For those who have never read the Constitution — and for we who may need a refresher (it being a long time since school days), here is a link to a transcript of the Constitution by which ALL Americans are sworn to abide.
Regardless of party. Regardless of whether or not we like the President. We are a nation of laws, not extortion.
We are all supposed to care about this country. We can disagree, but holding the government for ransom and putting it in harm’s way — for ANY reason — is wrong. Unethical, immoral and unpatriotic. Maybe worse. We have laws for a reason.
Democracy is a slow, frustrating form of government. Totalitarianism is far more efficient. Is that what we want?
Rent “Seven Days in May” or find it on Netflix. Either version. Consider its message. Consider what message we are sending to the world right now. Shame on us.
DNA is a funny thing. It doesn’t kick in all at the same time. That’s why, as a toddler you may be the spitting image of your dad, but by the time you’re 30, you look like a clone of your maternal grandmother. And when you are old, you look in the mirror and you say … “Mom??” Because she died years ago, yet there she is. Alive. In you.
We carry the physical imprint of our ancestors. It’s obvious. Less evident are the emotional footprints left in our psyches. Positive and negative, our parents and many others change us, leave bits of themselves behind for us to absorb. Good and ill. Relationships and marriages we should have skipped. Friends who were there for us in our darkest hours and those who weren’t. The doctor who took our case when we had no money or insurance. The one who botched the surgery and left us hanging out to die. It’s all there, imprinted in the way we see the world and react to it.
We are such untidy packages, made up of bits and pieces. Funny and sad, honest and untruthful. Self-pitying and brave. Lazy, yet determined. No one is of a single piece. No one is all good, all bad, all anything except all human.
Me? Today’s me is much changed from the young, idealist who planned to fix the world. Now I know I’m not going to fix it. I make a few little tweaks here and there, but the big bad world will have to look to younger souls to get the job done. Assuming the job can be done and assuming anyone will have the power and will to give it a go.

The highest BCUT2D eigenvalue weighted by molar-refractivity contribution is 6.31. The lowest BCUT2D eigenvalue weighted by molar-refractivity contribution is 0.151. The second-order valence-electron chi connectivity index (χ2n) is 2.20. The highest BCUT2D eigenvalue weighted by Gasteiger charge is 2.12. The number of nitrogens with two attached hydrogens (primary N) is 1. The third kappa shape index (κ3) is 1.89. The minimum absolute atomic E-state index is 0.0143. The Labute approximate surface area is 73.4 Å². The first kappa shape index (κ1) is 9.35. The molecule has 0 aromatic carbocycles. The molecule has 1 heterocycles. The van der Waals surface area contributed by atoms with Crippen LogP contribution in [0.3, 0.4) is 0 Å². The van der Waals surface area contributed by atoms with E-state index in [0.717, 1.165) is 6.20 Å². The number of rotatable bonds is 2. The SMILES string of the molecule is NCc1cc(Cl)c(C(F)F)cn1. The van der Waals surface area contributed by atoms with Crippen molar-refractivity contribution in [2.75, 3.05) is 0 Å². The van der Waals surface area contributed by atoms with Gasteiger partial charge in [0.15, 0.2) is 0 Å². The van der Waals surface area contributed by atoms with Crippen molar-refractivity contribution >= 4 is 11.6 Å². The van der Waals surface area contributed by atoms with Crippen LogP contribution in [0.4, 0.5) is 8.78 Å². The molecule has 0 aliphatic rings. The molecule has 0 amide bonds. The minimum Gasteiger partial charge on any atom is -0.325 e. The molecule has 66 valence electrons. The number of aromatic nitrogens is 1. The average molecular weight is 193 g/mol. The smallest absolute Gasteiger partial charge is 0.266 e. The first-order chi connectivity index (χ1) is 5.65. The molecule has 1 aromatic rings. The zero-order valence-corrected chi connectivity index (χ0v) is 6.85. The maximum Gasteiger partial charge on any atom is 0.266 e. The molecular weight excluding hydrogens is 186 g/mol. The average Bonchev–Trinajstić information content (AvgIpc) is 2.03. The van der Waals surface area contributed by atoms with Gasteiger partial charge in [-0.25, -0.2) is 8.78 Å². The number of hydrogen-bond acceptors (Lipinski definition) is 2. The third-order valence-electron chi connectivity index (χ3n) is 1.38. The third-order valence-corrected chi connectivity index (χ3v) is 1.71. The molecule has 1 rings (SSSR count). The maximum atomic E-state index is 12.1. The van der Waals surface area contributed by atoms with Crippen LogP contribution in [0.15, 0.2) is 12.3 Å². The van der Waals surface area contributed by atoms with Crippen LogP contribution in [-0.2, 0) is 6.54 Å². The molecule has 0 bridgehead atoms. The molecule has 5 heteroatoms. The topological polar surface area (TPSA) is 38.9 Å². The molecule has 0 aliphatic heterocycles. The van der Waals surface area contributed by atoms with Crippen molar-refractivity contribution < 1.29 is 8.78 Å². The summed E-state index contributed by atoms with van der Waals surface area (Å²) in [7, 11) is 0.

I sound shockingly like my mother. My opinions, my way of expressing them. I thought she was so cynical, so lacking in faith. She made me crazy and I loved her anyway … and now, I am her. The plain-spoken way she had of saying what she meant without bothering to pretty it up or disguise it with polite protestations. And the tenacity. Like a dog with a bone, she never let go and neither do I. Whatever it is, I worry it to death. It gets me into trouble. With everyone. Yet I wouldn’t change it. It is my most useful and least pleasant character trait — abrasive and annoying — yet it’s the thing I appreciate most in me and which has best served me professionally (less so personally) through the years.
My fuse is too short (dad), but usually under control (mom), except when it isn’t (dad). My humor rarely fails me (mom) and being able to see the funny side of disaster is a saving grace in a life fraught with crises. Arthritis makes it hard for me to do much (I think I have an entire family tree to thank for that piece of DNA). The cancer is plain scary (mom, grandma, grandpa) and the heart disease (dad, you just never stop giving do you?) is an unpleasant surprise. I didn’t get a really healthy package to work with. I can’t seem to fix things as fast as they break down.